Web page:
Video

Video Progress, Some Areas of Disagreement in Cuba Talks

U.S. and Cuban officials are reporting progress from initial talks in Havana on re-establishing diplomatic ties. U.S. Assistant Secretary of State (for Western Hemisphere Affairs) Roberta Jacobson said while there was agreement on a broad range of issues, there also are some “profound disagreements” between Washington and Havana. VOA State Department correspondent Pam Dockins has the story.
Video

Video US, Japan Offer Lessons as Eurozone Launches Huge Stimulus

The Euro currency has fallen sharply after the European Central Bank announced a bigger-than-expected $67 billion-a-month quantitative easing program Thursday - commonly seen as a form of printing new money. Henry Ridgwell reports for VOA from London on whether the move might rescue the eurozone economy -- and what lessons have been learned from similar programs around the world.
Video

Video Nigerian Elections Pose Concern of Potential Conflict in 'Middle Belt'

Nigeria’s north-central state of Kaduna has long been the site of fighting between Muslims and Christians as well as between people of different ethnic groups. As the February elections approach, community and religious leaders are making plans they hope will keep the streets calm after results are announced. Chris Stein reports from the state capital, Kaduna.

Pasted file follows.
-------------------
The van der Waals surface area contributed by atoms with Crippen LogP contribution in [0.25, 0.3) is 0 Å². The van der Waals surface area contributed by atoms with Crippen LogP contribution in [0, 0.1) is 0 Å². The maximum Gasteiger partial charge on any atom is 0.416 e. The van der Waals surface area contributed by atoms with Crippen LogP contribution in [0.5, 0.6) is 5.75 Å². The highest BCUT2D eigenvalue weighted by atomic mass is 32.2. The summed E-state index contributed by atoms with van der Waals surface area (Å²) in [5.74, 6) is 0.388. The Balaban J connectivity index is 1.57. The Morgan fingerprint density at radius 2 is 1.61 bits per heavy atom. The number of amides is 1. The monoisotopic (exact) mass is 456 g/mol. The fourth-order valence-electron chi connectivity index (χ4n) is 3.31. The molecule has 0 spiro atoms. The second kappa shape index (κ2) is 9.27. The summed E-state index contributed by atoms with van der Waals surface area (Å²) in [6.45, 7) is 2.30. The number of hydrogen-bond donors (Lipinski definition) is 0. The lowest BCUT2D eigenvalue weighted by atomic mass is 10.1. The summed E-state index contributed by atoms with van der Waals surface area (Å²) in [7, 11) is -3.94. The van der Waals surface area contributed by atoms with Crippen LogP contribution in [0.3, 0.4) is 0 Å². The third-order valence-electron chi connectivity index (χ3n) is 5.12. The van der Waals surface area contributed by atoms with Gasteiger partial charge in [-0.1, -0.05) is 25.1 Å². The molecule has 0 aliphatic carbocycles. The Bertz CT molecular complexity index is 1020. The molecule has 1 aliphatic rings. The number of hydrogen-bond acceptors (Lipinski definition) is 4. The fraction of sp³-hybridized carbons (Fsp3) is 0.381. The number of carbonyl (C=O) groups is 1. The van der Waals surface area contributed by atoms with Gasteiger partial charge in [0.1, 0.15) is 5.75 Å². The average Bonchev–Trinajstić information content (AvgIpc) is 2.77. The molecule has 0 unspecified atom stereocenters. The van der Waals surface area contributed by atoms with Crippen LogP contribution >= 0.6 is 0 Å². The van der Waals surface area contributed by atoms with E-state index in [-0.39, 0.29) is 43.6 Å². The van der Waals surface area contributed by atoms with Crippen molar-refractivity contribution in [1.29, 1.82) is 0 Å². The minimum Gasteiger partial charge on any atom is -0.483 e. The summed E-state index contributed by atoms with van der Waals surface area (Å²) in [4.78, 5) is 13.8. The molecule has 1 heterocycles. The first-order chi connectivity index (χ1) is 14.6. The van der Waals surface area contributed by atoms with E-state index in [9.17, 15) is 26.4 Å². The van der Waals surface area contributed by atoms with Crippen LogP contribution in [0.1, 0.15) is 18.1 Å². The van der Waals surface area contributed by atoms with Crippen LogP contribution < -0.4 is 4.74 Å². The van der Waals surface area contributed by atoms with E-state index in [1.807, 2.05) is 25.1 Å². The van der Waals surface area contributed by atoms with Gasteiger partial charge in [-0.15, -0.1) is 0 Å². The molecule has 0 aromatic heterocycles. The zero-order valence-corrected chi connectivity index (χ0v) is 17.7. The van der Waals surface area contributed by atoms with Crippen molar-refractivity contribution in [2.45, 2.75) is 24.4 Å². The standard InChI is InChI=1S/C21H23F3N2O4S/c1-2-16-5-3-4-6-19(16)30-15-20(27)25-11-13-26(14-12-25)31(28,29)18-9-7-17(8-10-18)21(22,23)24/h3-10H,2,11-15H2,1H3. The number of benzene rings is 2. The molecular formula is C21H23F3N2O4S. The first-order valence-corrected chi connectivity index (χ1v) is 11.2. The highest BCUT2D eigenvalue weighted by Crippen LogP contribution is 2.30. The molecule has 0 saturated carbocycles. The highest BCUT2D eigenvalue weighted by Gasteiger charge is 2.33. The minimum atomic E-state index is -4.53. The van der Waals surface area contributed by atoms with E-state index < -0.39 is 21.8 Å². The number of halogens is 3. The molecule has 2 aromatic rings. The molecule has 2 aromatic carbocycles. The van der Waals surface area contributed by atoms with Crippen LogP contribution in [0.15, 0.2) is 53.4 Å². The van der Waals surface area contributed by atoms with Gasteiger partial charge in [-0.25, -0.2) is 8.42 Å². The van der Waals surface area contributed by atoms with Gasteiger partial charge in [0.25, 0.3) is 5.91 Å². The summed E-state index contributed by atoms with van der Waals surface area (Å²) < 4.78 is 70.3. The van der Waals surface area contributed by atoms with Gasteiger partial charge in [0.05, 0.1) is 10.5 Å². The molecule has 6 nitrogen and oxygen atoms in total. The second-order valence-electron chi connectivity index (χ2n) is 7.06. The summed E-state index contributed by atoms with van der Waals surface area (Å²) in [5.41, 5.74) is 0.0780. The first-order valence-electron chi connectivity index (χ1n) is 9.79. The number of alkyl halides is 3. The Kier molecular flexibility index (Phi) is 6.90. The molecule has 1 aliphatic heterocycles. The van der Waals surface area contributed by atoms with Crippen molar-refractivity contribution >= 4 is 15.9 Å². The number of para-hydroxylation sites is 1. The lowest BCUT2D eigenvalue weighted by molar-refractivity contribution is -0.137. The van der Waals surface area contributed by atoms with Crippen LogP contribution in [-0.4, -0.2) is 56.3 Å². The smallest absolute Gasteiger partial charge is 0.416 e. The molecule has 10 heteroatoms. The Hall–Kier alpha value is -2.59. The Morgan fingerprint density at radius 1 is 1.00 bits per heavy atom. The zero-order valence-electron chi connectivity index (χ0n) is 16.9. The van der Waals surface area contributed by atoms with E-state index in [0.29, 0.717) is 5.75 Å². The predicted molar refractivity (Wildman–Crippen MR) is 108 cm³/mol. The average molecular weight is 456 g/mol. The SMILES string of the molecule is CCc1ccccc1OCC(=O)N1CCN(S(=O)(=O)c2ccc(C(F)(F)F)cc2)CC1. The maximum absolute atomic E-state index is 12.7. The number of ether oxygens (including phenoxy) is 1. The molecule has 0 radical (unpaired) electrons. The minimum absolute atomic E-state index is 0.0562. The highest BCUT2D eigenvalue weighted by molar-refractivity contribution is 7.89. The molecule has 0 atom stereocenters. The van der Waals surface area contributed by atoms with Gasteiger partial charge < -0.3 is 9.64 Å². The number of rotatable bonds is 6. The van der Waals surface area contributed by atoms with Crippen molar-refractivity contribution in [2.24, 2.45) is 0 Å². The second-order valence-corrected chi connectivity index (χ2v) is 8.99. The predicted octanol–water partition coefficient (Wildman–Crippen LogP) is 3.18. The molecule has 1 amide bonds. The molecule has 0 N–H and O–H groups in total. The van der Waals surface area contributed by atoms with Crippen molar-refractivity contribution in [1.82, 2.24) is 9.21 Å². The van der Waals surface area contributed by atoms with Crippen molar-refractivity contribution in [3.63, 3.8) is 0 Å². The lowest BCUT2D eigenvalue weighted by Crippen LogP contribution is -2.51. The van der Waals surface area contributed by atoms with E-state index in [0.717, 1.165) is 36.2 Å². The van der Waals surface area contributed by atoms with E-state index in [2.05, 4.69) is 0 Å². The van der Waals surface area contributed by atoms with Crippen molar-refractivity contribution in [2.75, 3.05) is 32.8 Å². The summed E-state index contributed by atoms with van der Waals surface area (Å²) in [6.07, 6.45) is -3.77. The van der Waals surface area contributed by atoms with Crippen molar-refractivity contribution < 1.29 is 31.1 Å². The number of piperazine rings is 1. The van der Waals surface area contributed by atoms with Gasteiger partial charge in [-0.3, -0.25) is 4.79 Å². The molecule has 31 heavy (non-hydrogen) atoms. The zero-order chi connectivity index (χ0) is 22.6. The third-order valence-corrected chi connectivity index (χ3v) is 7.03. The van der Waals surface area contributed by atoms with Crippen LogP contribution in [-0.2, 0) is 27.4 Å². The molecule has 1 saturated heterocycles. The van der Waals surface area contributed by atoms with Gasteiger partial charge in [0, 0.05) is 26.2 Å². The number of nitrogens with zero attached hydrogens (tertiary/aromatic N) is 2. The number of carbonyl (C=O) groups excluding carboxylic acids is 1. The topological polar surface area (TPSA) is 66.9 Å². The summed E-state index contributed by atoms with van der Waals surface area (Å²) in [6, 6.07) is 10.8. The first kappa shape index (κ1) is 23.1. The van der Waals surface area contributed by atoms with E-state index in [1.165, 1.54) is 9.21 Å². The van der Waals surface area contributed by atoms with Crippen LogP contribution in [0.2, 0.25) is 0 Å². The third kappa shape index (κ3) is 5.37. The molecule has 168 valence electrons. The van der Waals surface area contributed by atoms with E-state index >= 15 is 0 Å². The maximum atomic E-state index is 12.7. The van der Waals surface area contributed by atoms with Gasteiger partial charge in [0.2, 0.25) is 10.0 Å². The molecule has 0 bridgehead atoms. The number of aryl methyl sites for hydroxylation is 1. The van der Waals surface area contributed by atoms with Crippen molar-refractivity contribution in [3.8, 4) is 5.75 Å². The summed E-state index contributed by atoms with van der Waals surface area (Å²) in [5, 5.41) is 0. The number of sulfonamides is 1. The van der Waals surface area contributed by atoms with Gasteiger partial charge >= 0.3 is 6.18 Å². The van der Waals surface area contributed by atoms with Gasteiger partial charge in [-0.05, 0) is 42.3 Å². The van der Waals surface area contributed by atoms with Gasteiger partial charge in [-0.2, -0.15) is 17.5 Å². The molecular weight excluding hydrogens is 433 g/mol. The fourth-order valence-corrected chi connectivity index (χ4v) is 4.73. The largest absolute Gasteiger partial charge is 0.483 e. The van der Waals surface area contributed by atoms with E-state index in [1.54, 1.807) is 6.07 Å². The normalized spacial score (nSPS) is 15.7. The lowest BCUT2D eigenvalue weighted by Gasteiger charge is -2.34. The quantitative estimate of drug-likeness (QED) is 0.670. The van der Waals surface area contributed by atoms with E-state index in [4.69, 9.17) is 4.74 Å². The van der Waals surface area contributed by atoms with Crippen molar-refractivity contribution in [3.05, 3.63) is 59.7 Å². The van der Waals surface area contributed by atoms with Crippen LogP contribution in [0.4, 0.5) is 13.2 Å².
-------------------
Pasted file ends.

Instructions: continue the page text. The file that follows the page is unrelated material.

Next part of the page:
Video

Video As Viewership Drops, Obama Puts His Message on YouTube

Ratings reports show President Obama’s State of the Union address this week drew the lowest number of viewers for this annual speech in 15 years. White House officials anticipated this, and the president has decided to take a non-traditional approach to getting his message out. VOA White House correspondent Luis Ramirez reports.
Video

Video S. Korean Businesses Want to End Trade Restrictions With North

Business leaders in South Korea are calling for President Park Geun-hye to ease trade restrictions with North Korea that were put in place in 2010 after the sinking of a South Korean warship.Pro-business groups argue that expanding trade and investment is not only good for business, it is also good for long-term regional peace and security. VOA’s Brian Padden reports.

Circumventing Censorship

An Internet Primer for Healthy Web Habits

As surveillance and censoring technologies advance, so, too, do new tools for your computer or mobile device that help protect your privacy and break through Internet censorship.
More

All About America

AppleAndroid